For me, it was more to do with having the passion and interest, as well as being confident enough to deal with the job scope and producing results, rather than gender. That, I think, was the reason I was accepted to lead the CMSS safety unit.

Can you share with us some of the experience you’ve had working as an engineer that is related to your gender, because society feels it’s a “man’s job?”

As I progressed through my career, it went from being 100% hands-on with physical tests, which involved a lot of planning and execution, plus I often had to go down to the manufacturing floor. There were the so-called desk work, too, such as data analytics and strategising.

Throughout the entire time, the only time I’ve felt a little less adequate was when we did actual, physical work. This included the various times we needed to do post-test teardown of a vehicle. Those are the only times when you need to have more brawn, per se, to physically remove the engine for the purposes of structural performance analysis. In fact, we have special tools for that and as engineers, we are not specifically trained for that except the technicians.

What makes it personally rewarding for you to be a woman playing an important role in an industry that is still skewed towards male workers?

I love seeing all the safety features we’ve formulated make their way into actual cars that are driven by the people. It’s also rewarding to me to see the next generation of talent beginning to see this often overlooked aspect of transportation in a more serious light.

For me, I’d like for people to be more aware when it comes to having children as passengers – the best place for them in a moving vehicle is in a child seat. And as technology progresses, I would be happy to see more intelligent driving assist systems in our cars to help drivers better detect Vulnerable Road Users (VRUs) such as pedestrians.

What would be your advice for other young women looking to study and ultimately work in the engineering field?

Never be afraid to pursue knowledge, and be humble when asking questions. Don’t think that even if someone regards you as an expert, you know everything. Knowledge is constantly about learning and relearning, especially in our fast-paced world that’s full of new technologies.

Start building a support network with like-minded individuals. This is beneficial for your mental health and well-being, even more so for women. We need to have a healthy work-life balance.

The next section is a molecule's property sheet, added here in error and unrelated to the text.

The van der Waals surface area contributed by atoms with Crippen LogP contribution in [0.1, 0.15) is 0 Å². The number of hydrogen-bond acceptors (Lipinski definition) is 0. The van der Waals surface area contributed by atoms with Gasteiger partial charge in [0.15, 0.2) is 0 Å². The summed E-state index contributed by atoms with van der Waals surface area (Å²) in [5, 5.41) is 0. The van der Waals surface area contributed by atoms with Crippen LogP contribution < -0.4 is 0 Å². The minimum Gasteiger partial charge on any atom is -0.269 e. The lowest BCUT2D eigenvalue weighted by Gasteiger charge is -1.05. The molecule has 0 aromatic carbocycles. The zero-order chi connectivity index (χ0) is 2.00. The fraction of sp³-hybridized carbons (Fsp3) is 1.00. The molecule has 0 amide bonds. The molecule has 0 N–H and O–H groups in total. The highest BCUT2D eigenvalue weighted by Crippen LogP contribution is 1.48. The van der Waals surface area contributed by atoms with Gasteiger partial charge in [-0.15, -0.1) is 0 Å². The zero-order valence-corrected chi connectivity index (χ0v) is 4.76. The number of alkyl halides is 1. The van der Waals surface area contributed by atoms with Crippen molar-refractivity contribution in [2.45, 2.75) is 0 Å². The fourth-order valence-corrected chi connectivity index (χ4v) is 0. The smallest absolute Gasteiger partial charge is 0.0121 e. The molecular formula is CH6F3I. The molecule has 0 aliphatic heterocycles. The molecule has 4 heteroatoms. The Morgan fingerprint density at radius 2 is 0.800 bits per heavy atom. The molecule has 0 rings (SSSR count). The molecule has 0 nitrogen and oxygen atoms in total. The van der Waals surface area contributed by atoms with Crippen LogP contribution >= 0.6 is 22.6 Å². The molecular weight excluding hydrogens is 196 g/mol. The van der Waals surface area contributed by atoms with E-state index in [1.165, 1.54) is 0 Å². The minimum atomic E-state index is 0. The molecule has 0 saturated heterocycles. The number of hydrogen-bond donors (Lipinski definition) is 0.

Knowing what you do today, if you were given a choice, would you choose to follow the same path or would you do something else?

I would most certainly choose to follow the same path. No regrets!

What would you do to ensure that women are better represented in the automotive industry?

Firstly, if I had the influence, even on a small scale, I would like to have a say in policy-making, especially in technical working groups consisting of industry and governing bodies. Also, I’d like to listen and fully understand the various issues women face in the automotive industry.

The automotive industry, especially the engineering side, has always been dominated by men. But in the end, vehicles are driven by both men and women equally. Do you think more women should be involved in the car development process, and what advantages would that represent?

Yes, I think more women should be involved in the process of developing cars. Studies conducted by Deloitte and Automotive News in 2018 showed that a conducive, gender-diverse workforce enhances innovation by 20%. Having just three female members that act as tipping points resulted in positive median gains, both in the return on equity and earnings per share.

Personally for me, women are multitaskers, whereas men tend to focus on one thing at a time. Both in themselves have strengths. Women tend to see the big picture, which is crucial to link from one process to the next, seeing from concept to fruition while having the attention to details.

In my personal experience, these traits have particularly helped me when devising strategies and offering consumer related needs in vehicles, especially in cross functional teams for vehicle projects.